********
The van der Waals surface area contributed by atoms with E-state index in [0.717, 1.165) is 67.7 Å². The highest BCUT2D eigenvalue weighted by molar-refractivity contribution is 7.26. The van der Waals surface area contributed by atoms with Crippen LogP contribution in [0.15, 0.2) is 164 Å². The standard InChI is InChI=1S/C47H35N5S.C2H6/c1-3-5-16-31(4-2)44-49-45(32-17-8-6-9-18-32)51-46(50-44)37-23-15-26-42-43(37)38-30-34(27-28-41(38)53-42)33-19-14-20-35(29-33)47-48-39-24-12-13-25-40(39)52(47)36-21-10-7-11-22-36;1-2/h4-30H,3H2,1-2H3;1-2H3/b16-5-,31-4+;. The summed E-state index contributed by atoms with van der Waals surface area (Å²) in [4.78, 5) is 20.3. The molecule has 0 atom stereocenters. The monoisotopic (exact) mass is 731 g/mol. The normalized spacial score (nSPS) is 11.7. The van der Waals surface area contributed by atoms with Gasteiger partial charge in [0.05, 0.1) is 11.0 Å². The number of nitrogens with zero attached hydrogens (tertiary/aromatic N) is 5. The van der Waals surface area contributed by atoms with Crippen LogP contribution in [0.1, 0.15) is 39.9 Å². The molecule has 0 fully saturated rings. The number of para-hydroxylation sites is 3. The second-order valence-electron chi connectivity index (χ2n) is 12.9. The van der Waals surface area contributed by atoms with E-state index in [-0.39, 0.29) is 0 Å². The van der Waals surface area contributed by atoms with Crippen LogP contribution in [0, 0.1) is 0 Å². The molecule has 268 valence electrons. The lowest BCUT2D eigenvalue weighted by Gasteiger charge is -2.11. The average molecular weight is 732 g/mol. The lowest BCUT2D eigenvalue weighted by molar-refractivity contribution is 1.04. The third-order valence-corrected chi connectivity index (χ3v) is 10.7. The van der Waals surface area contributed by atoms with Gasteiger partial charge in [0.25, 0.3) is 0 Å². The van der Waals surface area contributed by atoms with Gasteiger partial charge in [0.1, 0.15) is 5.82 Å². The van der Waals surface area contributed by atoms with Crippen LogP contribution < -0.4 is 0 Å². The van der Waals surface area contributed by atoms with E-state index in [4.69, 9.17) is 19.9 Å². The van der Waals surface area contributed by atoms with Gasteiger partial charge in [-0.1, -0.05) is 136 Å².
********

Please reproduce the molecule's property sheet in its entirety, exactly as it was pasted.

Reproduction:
The van der Waals surface area contributed by atoms with E-state index in [0.717, 1.165) is 67.7 Å². The highest BCUT2D eigenvalue weighted by molar-refractivity contribution is 7.26. The van der Waals surface area contributed by atoms with Crippen LogP contribution in [0.15, 0.2) is 164 Å². The standard InChI is InChI=1S/C47H35N5S.C2H6/c1-3-5-16-31(4-2)44-49-45(32-17-8-6-9-18-32)51-46(50-44)37-23-15-26-42-43(37)38-30-34(27-28-41(38)53-42)33-19-14-20-35(29-33)47-48-39-24-12-13-25-40(39)52(47)36-21-10-7-11-22-36;1-2/h4-30H,3H2,1-2H3;1-2H3/b16-5-,31-4+;. The summed E-state index contributed by atoms with van der Waals surface area (Å²) in [4.78, 5) is 20.3. The molecule has 0 atom stereocenters. The monoisotopic (exact) mass is 731 g/mol. The normalized spacial score (nSPS) is 11.7. The van der Waals surface area contributed by atoms with Gasteiger partial charge in [0.05, 0.1) is 11.0 Å². The number of nitrogens with zero attached hydrogens (tertiary/aromatic N) is 5. The van der Waals surface area contributed by atoms with Crippen LogP contribution in [0.1, 0.15) is 39.9 Å². The molecule has 0 fully saturated rings. The number of para-hydroxylation sites is 3. The second-order valence-electron chi connectivity index (χ2n) is 12.9. The van der Waals surface area contributed by atoms with E-state index in [-0.39, 0.29) is 0 Å². The van der Waals surface area contributed by atoms with Crippen LogP contribution in [0, 0.1) is 0 Å². The molecule has 268 valence electrons. The lowest BCUT2D eigenvalue weighted by Gasteiger charge is -2.11. The average molecular weight is 732 g/mol. The lowest BCUT2D eigenvalue weighted by molar-refractivity contribution is 1.04. The third-order valence-corrected chi connectivity index (χ3v) is 10.7. The van der Waals surface area contributed by atoms with Gasteiger partial charge in [0.25, 0.3) is 0 Å². The van der Waals surface area contributed by atoms with Gasteiger partial charge in [0.1, 0.15) is 5.82 Å². The van der Waals surface area contributed by atoms with Crippen LogP contribution < -0.4 is 0 Å². The van der Waals surface area contributed by atoms with E-state index in [4.69, 9.17) is 19.9 Å². The van der Waals surface area contributed by atoms with Gasteiger partial charge in [-0.1, -0.05) is 136 Å².